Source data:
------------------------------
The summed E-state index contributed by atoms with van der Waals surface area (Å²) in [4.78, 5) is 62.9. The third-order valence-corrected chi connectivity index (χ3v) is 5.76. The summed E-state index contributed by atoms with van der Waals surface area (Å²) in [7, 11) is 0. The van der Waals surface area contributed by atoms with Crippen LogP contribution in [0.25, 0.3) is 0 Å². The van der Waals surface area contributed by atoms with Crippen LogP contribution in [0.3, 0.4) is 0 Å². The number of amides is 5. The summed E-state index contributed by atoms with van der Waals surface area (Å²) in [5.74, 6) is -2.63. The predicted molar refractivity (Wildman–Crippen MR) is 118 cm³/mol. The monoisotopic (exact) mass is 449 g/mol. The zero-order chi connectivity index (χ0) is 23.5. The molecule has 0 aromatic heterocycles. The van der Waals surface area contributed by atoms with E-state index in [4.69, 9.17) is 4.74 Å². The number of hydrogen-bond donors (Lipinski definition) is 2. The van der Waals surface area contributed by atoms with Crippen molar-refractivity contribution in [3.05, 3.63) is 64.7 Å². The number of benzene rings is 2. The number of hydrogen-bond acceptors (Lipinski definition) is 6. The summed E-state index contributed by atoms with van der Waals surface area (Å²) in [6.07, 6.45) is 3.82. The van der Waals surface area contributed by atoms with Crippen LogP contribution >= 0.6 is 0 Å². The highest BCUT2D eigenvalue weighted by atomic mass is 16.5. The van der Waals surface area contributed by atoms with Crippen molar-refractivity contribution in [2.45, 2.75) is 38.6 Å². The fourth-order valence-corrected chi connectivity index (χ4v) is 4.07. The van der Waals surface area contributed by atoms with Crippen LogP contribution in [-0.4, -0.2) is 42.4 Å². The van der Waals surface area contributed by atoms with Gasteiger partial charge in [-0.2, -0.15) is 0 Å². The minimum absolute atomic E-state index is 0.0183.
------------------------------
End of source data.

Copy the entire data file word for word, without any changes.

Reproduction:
The summed E-state index contributed by atoms with van der Waals surface area (Å²) in [4.78, 5) is 62.9. The third-order valence-corrected chi connectivity index (χ3v) is 5.76. The summed E-state index contributed by atoms with van der Waals surface area (Å²) in [7, 11) is 0. The van der Waals surface area contributed by atoms with Crippen LogP contribution in [0.25, 0.3) is 0 Å². The van der Waals surface area contributed by atoms with Crippen LogP contribution in [0.3, 0.4) is 0 Å². The number of amides is 5. The summed E-state index contributed by atoms with van der Waals surface area (Å²) in [5.74, 6) is -2.63. The predicted molar refractivity (Wildman–Crippen MR) is 118 cm³/mol. The monoisotopic (exact) mass is 449 g/mol. The zero-order chi connectivity index (χ0) is 23.5. The molecule has 0 aromatic heterocycles. The van der Waals surface area contributed by atoms with E-state index in [4.69, 9.17) is 4.74 Å². The number of hydrogen-bond donors (Lipinski definition) is 2. The van der Waals surface area contributed by atoms with Crippen molar-refractivity contribution in [3.05, 3.63) is 64.7 Å². The number of benzene rings is 2. The number of hydrogen-bond acceptors (Lipinski definition) is 6. The summed E-state index contributed by atoms with van der Waals surface area (Å²) in [6.07, 6.45) is 3.82. The van der Waals surface area contributed by atoms with Crippen LogP contribution >= 0.6 is 0 Å². The highest BCUT2D eigenvalue weighted by atomic mass is 16.5. The van der Waals surface area contributed by atoms with Crippen molar-refractivity contribution in [2.45, 2.75) is 38.6 Å². The fourth-order valence-corrected chi connectivity index (χ4v) is 4.07. The van der Waals surface area contributed by atoms with Crippen LogP contribution in [-0.4, -0.2) is 42.4 Å². The van der Waals surface area contributed by atoms with Gasteiger partial charge in [-0.2, -0.15) is 0 Å². The minimum absolute atomic E-state index is 0.0183.